Customer Service is usually outstanding
Admission and tickets. Prices to enter Disneyland and Disney California Adventure went up on May 20th. Fortunately for the occasional park visitor or vacationer, the annual pass holders took the biggest blow in the pocketbook. A premium annual pass to Disneyland is now $649 for anyone over the age of 3. With the relaunch of Disney California Adventure coming June 15th and the opening of the Buena Vista Street entrance and Cars Land, Disney expects large crowds for the next year so don't look for too many discount opportunities. If things do slow down, they can always offer discounts to park hopper tickets or add a free day on to multi-day park hoppers. Wouldn't count on it though. One way you can save a little money is to commit to visiting 1 park per day instead of traditional park hopping. The single park multi-day admission packages are cheaper than the park hoppers.
|Cars Land at Nite - A Disney Parks Blog Photo|
|Buena Vista Street - DCA|
|Carthay Circle Restaurant - Buena Vista Street|
Disney California Adventure
|Carthay Circle Restaurant & Lounge|
Disney California Adventure
|Red Car Trolley - Buena Vista Street|
to the Tower of Terror
What not to miss during the holidays? Start with A Christmas Fantasy Parade - still Disneyland's best parade though it can only be seen about 7 weeks a year.
It should be noted that the longest parade route of any Disney park in the world is now in Disney California Adventure. Rumor has it that Buena Vista St. will put up full holiday decorations much the same as Main St. Disneyland. No word on a holiday parade but it is possible to bring the Electrical Parade for a holiday visit I suppose.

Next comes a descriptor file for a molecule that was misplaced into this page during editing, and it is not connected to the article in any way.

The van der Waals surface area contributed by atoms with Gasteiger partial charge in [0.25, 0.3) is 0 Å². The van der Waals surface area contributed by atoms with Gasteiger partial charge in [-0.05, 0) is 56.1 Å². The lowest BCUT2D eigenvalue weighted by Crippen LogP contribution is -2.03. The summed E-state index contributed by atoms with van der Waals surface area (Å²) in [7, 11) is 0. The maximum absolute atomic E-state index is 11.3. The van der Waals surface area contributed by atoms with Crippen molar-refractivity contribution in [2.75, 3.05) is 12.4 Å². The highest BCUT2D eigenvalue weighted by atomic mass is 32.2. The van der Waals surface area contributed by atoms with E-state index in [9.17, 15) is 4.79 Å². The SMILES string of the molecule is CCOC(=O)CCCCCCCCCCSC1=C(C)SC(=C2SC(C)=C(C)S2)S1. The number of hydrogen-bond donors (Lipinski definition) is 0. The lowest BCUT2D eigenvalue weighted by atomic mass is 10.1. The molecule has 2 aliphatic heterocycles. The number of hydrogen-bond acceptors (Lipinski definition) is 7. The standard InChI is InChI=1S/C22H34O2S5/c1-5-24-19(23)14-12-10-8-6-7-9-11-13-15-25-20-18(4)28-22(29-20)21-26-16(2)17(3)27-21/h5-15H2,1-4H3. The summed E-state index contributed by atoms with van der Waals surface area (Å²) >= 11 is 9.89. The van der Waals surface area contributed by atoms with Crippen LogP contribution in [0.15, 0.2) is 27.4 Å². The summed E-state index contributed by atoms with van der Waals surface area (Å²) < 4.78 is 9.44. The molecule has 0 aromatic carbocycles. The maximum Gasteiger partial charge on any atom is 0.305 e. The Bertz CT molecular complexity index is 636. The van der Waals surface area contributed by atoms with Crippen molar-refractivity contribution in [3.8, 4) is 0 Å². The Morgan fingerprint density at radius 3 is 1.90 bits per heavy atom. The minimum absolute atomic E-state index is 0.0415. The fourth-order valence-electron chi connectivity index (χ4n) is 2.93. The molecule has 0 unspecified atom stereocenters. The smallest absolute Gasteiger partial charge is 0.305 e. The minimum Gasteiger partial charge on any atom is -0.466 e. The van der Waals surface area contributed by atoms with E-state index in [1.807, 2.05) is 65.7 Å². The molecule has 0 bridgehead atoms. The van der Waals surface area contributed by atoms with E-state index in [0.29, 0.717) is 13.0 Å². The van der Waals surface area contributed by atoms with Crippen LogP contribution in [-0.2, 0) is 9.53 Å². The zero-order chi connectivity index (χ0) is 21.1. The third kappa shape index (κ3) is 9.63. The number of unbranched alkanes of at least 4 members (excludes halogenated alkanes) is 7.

What else is not to be missed? Lighting of the Winter Castle, fireworks, and yes, they do make it snow on Main Street (well, it's more like tiny soap bubbles, but you can pretend).
Of course, check out the holiday overlays for it's a small world and The Haunted Mansion...
|it's a small world - holiday overlay|
Also be sure to go over to the Big Thunder Ranch to see the Reindeer Round-up. That's where Santa sets up shop and yes, there are real reindeer wandering about.
Crowds - Christmas week is one of the busiest weeks of the year. In general, on Christmas Eve Day, Christmas Day, and New Years Eve Day, Disney will have to close off park admission sometime in the afternoon because park capacity has been reached. This is more true for Disneyland rather than DCA but this year, all bets are off. Last year, the official end of the Christmas season at Disneyland ended January 8.
The one thing about December is the unpredictability of the weather, even in Southern California where it isn't supposed to rain. Last year's Candlelight Processional weekend was completely rained out. Below there is a video of a nice December day we had back in 2008. It was so bad the park closed down 2 hours early probably because there were more staff working than actual paid guests. Disneyland doesn't work very well in a hard rain and things seem to systematically shut down. A little rain at Disneyland isn't a bad thing because it keeps the locals out. A lot of rain can make things miserable. Also, while the days in Southern California can be quite nice in the winter months, the temperature really drops once the sun starts to go down. A word from personal experience, a ride on Splash Mountain or Grizzly River Run at 5 in the afternoon isn't a good idea. There's a reason why the lines for these rides suddenly gets much shorter that time of day.
To be continued....